At the time of its debut, the Vibrasonic was far and away Fender’s priciest amp, listing at $479. Consider that the high-powered tweed Twin of 1958-’60 was next at $399 (despite offering double the Vibrasonic’s output through two 12″ Jensen Alnico speakers) and that’s quite a leap. That said, the new Tolex combo had Fender’s lush new harmonic vibrato effect and sported an extremely expensive 15″ JBL D-130 speaker.
It’s unclear whether any Vibrasonic combos shipped before early January of 1960, by which time Fender was also promoting its second Tolex combo, the 4×10″ Concert, which was similarly equipped with the new vibrato and short-lived “center Volume” control layout, so called because it reversed the order of the Volume, Bass, and Treble controls. The earliest of these amps were covered in a rough pinkish-brown Tolex that would be changed in favor of a consistently light-brown/tan as the entire Fender range (other than the wee Champ) morphed to front-panel configurations.
While players and historians talk of the brown and blond amps as being “halfway between tweed and blackface,” they’d actually leapfrogged much closer to the latter. There were elements of the tweed architecture in the earliest examples, such as the Triad transformers many used (the early 4×10″ Concert shared a Triad output transformer with the last of the 4×10″ tweed Bassman combos, for example). But the preamp circuits that really shaped their voices were entirely different in the Tolex-covered amps when compared to their tweed predecessors.
As it happens, the early center-Volume examples hinted at the more-impactful change behind their panels; rather than the cathode-follower tone stack of the larger tweed amps, which placed the tone network after a driver stage and cathode comprising one full preamp tube, the brown- and black-panel amps sandwiched their tone controls between two gain stages and reversed the order in which it all happened. In even the earliest of these amps, the signal hit the tone controls before Volume (which was placed after it) and many capacitor values were different, too. All of this adds up to very different-sounding amps and ushers in that tight, glassy, slightly mid-scooped voice for which Fenders would be known by the middle of the decade. Just a few months into 1960, however, Fender would revert to the more-conventional Volume/Treble/Bass layout on its panels, perhaps urged by players who found themselves too often reaching for the wrong knobs (the circuit layout remained the same inside).
Another photo gives other clues to how Fender was operating during this transitional period. In this one, guitarist Thumbs Carllile – famed for his dexterous tap technique on a guitar placed horizontally across his lap – is testing the relatively new Jazzmaster with Freddie Tavares sitting on a blond piggyback amp in front of him. Forrest White and three other employees also watch. Aside from being a fascinating historical document for the personnel, a closer look reveals several tweed combos in the background, at least one of which appears to be covered in a darker material. In addition, a forward-facing Tolex-era chassis propped on blocks behind White’s right hip has an extra control knob stuffed into one of the input-jack holes for the second channel, a common means of prototyping a circuit variation on an existing chassis.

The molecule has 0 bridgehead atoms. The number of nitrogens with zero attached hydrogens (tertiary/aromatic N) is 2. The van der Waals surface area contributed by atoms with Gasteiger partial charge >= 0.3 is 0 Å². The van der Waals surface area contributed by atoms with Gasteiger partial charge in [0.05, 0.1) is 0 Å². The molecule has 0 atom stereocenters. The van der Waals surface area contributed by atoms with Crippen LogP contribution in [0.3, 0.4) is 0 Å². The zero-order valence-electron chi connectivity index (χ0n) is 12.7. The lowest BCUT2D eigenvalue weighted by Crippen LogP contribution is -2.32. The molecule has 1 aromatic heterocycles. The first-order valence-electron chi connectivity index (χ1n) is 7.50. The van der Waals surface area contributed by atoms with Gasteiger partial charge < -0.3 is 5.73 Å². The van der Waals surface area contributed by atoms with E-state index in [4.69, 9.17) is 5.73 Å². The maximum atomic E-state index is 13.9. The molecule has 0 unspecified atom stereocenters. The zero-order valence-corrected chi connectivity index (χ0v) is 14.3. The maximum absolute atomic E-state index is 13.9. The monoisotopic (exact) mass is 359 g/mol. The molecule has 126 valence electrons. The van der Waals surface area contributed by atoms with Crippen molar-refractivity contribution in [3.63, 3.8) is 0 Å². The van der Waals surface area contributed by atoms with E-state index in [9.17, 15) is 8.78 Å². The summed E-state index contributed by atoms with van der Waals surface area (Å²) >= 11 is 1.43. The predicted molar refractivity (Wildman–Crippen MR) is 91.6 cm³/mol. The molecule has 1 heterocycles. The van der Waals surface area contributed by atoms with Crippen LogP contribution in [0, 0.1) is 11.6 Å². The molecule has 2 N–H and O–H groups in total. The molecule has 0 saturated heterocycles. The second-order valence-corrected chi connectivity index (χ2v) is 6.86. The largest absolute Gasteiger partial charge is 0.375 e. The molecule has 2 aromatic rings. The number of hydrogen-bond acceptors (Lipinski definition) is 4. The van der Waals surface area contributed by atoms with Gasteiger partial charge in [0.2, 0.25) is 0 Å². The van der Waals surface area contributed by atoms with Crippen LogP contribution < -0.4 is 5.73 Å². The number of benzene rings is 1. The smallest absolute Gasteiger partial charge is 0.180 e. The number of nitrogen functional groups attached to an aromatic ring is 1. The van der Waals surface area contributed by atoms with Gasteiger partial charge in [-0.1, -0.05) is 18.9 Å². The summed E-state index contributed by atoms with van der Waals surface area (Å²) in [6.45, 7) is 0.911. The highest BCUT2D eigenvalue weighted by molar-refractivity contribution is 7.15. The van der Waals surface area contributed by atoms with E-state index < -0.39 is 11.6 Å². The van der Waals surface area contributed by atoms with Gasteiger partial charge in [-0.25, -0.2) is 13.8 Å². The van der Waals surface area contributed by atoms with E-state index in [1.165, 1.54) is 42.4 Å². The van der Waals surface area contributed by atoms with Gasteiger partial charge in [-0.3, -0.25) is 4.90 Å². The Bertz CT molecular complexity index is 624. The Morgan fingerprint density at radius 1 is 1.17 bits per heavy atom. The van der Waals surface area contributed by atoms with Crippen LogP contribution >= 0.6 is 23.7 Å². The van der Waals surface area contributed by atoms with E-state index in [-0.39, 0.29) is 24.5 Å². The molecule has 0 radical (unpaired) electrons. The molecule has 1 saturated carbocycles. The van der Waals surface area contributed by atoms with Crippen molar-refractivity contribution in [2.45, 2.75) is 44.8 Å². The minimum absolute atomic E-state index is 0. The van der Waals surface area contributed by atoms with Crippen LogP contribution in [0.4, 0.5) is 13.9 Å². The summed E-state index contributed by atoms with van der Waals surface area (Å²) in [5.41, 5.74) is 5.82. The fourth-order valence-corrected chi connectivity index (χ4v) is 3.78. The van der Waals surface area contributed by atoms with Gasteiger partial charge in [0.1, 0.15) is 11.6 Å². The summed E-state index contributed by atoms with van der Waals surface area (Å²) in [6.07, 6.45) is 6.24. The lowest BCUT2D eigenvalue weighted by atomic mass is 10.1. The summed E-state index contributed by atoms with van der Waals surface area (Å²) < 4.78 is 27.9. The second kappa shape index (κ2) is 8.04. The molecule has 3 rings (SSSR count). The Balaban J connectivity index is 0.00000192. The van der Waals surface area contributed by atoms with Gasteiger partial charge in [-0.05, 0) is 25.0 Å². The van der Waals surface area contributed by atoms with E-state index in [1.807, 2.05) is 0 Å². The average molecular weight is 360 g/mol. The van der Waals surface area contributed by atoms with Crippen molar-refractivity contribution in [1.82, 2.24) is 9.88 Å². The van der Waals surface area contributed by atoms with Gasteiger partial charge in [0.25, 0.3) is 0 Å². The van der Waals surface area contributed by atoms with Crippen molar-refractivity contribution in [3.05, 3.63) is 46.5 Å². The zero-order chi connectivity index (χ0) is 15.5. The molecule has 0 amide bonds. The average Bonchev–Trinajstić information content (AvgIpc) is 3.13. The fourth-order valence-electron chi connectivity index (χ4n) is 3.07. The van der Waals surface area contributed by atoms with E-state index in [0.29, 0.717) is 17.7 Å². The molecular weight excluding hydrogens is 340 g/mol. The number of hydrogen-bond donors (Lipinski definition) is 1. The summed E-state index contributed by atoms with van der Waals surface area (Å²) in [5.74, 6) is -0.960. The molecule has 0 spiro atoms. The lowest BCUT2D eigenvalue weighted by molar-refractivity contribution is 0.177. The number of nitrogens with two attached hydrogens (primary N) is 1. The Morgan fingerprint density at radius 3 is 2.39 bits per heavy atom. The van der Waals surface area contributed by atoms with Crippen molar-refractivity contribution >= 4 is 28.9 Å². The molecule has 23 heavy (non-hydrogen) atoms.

As the ’50s rolled into the ’60s, Fender was moving at breakneck speed in the amp department, but the preceding decade’s creations wouldn’t be erased overnight. In many cases, they were making early iterations of amps of the future, and the lagging renditions of those of the past provide tremendous insight on how the company was thinking.
In addition to contributing VG’s monthly amplifier feature, self-proclaimed amp fanatic Dave Hunter discovered an array of fascinating aspects tracing the evolution of Fender’s amps while writing the authorized Fender 75 Years (Motorbooks), a new book that celebrates the history of the storied guitar/amp manufacturer. For the book, he also delved into some of the personnel who helped Leo Fender shape the lineup – and the future of guitar tone.
This article originally appeared in VG’s October 2021 issue. All copyrights are by the author and Vintage Guitar magazine. Unauthorized replication or use is strictly prohibited.